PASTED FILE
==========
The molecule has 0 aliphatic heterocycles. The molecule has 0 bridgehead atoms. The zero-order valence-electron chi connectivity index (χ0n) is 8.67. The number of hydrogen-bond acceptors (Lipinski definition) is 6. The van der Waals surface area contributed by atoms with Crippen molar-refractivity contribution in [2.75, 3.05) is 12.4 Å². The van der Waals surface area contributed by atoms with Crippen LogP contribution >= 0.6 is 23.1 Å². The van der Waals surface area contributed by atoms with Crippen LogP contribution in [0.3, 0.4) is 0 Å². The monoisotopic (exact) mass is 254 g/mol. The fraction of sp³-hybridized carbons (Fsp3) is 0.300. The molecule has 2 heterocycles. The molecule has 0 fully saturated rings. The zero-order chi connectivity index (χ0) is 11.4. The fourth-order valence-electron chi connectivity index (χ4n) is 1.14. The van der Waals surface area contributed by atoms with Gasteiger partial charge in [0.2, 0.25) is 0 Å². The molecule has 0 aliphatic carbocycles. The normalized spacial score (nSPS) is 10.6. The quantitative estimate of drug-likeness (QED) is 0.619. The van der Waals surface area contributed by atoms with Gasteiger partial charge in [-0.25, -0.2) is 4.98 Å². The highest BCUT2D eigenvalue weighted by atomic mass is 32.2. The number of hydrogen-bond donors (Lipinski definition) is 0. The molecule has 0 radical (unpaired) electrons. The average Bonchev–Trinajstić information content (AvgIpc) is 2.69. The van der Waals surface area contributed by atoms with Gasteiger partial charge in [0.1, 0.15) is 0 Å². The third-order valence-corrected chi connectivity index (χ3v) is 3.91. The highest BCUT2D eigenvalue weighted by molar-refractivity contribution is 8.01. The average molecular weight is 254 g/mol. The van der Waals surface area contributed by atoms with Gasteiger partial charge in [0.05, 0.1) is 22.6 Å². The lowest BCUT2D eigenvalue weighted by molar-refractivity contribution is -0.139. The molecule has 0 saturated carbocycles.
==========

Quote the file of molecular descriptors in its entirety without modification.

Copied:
The molecule has 0 aliphatic heterocycles. The molecule has 0 bridgehead atoms. The zero-order valence-electron chi connectivity index (χ0n) is 8.67. The number of hydrogen-bond acceptors (Lipinski definition) is 6. The van der Waals surface area contributed by atoms with Crippen molar-refractivity contribution in [2.75, 3.05) is 12.4 Å². The van der Waals surface area contributed by atoms with Crippen LogP contribution >= 0.6 is 23.1 Å². The van der Waals surface area contributed by atoms with Crippen LogP contribution in [0.3, 0.4) is 0 Å². The monoisotopic (exact) mass is 254 g/mol. The fraction of sp³-hybridized carbons (Fsp3) is 0.300. The molecule has 2 heterocycles. The molecule has 0 fully saturated rings. The zero-order chi connectivity index (χ0) is 11.4. The fourth-order valence-electron chi connectivity index (χ4n) is 1.14. The van der Waals surface area contributed by atoms with Gasteiger partial charge in [0.2, 0.25) is 0 Å². The molecule has 0 aliphatic carbocycles. The normalized spacial score (nSPS) is 10.6. The quantitative estimate of drug-likeness (QED) is 0.619. The van der Waals surface area contributed by atoms with Gasteiger partial charge in [-0.25, -0.2) is 4.98 Å². The highest BCUT2D eigenvalue weighted by atomic mass is 32.2. The number of hydrogen-bond donors (Lipinski definition) is 0. The molecule has 0 radical (unpaired) electrons. The average Bonchev–Trinajstić information content (AvgIpc) is 2.69. The van der Waals surface area contributed by atoms with Gasteiger partial charge in [0.1, 0.15) is 0 Å². The third-order valence-corrected chi connectivity index (χ3v) is 3.91. The highest BCUT2D eigenvalue weighted by molar-refractivity contribution is 8.01. The average molecular weight is 254 g/mol. The van der Waals surface area contributed by atoms with Gasteiger partial charge in [0.05, 0.1) is 22.6 Å². The lowest BCUT2D eigenvalue weighted by molar-refractivity contribution is -0.139. The molecule has 0 saturated carbocycles.